Chesterton Tribune

New integrated clinic treats physical and mental needs at PorterStarke

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By JEFF SCHULTZ

A gathering of nearly 50 health care specialists, business leaders and state lawmakers applauded the official opening of the new healthcare clinic shared between Porter-Starke Services and HealthLinc, Inc. that will provide medical and mental treatment.

Minutes before a ribbon-cutting ceremony at Porter-Starke on Tuesday, Porter-Starke president and CEO Rocco Schiralli and HealthLinc CEO Beth Wrobel said partnerships were essential in bringing about the clinic. The project received support from Porter Health System and was awarded $25,778 matching grant from the Covidien and the National Association of Community Health Centers (NACHC) for the construction.

The healthcare agencies also picked up a community grant from the Valparaiso Rotary worth a little less than $3,000 that was used to purchase additional supplies.

The clinic, located on the ground floor of the main Porter-Starke building, blends both physical and mental health care for patients in need of both treatments, a combination that is relatively unseen. The area includes three private patient exam rooms, a waiting/reception area and a nurses station.

“It’s a novel idea,” said Wrobel, calling it “the Little Clinic that Could.” She mentioned part of the reason these types of clinics are uncommon is because the healthcare industry is very “disjointed.”

Schirialli said after looking at statistical research, the agencies saw higher counts of health problems such as obesity and diabetes in mental health patients than the general public. It was also found in comparison that chronically mentally ill patients have a life expectancy of 50 years, or 25 years shorter than their same-aged peers.

“We found this unacceptable,” Wrobel added. “We wanted to change that for patients in Porter County.”

Schirialli said the clinic will take into consideration treatments that can provide a healthier life style for individuals and prevent them from developing physical ailments later in life.

Since its opening in October, the new, integrated clinic has seen 42 percent of its patients lose weight, Wrobel said, and pointed out physical health improves mental health. As of now, the clinic sees 70 patients and the number is expected to grow to at least 300 from Porter-Starke and HealthLinc’s second location in Valparaiso.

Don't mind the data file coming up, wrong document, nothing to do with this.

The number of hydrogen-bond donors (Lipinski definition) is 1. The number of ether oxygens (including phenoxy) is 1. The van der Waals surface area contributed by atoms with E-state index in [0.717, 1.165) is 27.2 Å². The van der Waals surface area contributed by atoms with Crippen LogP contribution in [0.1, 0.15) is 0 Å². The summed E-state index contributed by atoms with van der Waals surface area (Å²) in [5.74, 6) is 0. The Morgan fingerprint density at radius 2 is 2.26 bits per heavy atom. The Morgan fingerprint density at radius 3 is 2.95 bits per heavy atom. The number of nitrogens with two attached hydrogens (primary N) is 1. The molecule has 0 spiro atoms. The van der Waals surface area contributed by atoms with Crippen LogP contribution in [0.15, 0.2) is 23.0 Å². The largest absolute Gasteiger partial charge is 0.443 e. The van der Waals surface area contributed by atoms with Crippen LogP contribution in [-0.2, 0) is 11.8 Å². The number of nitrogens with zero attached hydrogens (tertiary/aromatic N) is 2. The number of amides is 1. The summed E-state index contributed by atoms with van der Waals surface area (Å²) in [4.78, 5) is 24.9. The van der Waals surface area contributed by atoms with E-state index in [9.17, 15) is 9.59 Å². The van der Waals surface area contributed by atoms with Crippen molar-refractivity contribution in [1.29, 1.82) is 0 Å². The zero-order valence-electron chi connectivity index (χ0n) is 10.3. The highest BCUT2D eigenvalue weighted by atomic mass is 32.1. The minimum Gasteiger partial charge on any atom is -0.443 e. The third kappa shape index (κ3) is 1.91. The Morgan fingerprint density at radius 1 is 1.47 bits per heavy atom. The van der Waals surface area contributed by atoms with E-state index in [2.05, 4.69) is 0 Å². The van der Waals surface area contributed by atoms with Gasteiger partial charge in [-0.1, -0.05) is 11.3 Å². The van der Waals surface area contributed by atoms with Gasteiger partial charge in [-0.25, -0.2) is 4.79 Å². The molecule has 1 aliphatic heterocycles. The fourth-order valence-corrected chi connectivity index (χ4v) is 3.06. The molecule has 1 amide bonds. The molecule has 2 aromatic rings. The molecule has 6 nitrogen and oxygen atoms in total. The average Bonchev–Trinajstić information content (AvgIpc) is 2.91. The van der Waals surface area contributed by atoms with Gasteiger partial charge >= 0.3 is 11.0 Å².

The successful model has already caught the attention of other agencies on state and national levels. Representing U.S. Senator Richard Lugar’s Northwest Indiana Office, director Celina Weatherwax called the model “spectacular” and hopes those who emulate it will note the benefits of investing in partnerships.

On behalf of U.S. Representative Pete Visclosky, chief of staff Mark Lopez said the Indiana Primary Health Association has awarded the partnering agencies with “exemplary” status for their efforts and the congressman wished to acknowledge the cooperative efforts by state legislators Sen. Ed Charbonneau (R-Valparaiso) and Rep. Ed Soliday (R-Valparaiso). Both men were present Tuesday to take part in the ribbon cutting.

Lopez praised the agencies for seeing the need to provide care in this way.

“Two organizations came together to see what they could do to help,” he said.

HealthLinc has a ten-year history of collaboration with Porter-Starke and a small office together was opened nearly two years ago that was used as a test model for how the agencies could combine their services.

Outside of Valparaiso, HealthLinc has additional clinics in Michigan City, Knox and a new Mishawaka location which opened on Oct. 20.

The organization, which was originally named Hilltop Community Health Center when founded in 1996, provides primary care services without regard to patient ability to pay.

Wrobel said there are 16,800 residents of Porter County who are below the 200 percent poverty level and are not being served by a federally qualified health center.

She said her organization hopes to receive a federal grant to open another clinic in the Valparaiso area as the number of patients grows.

 

Posted 12/14/2011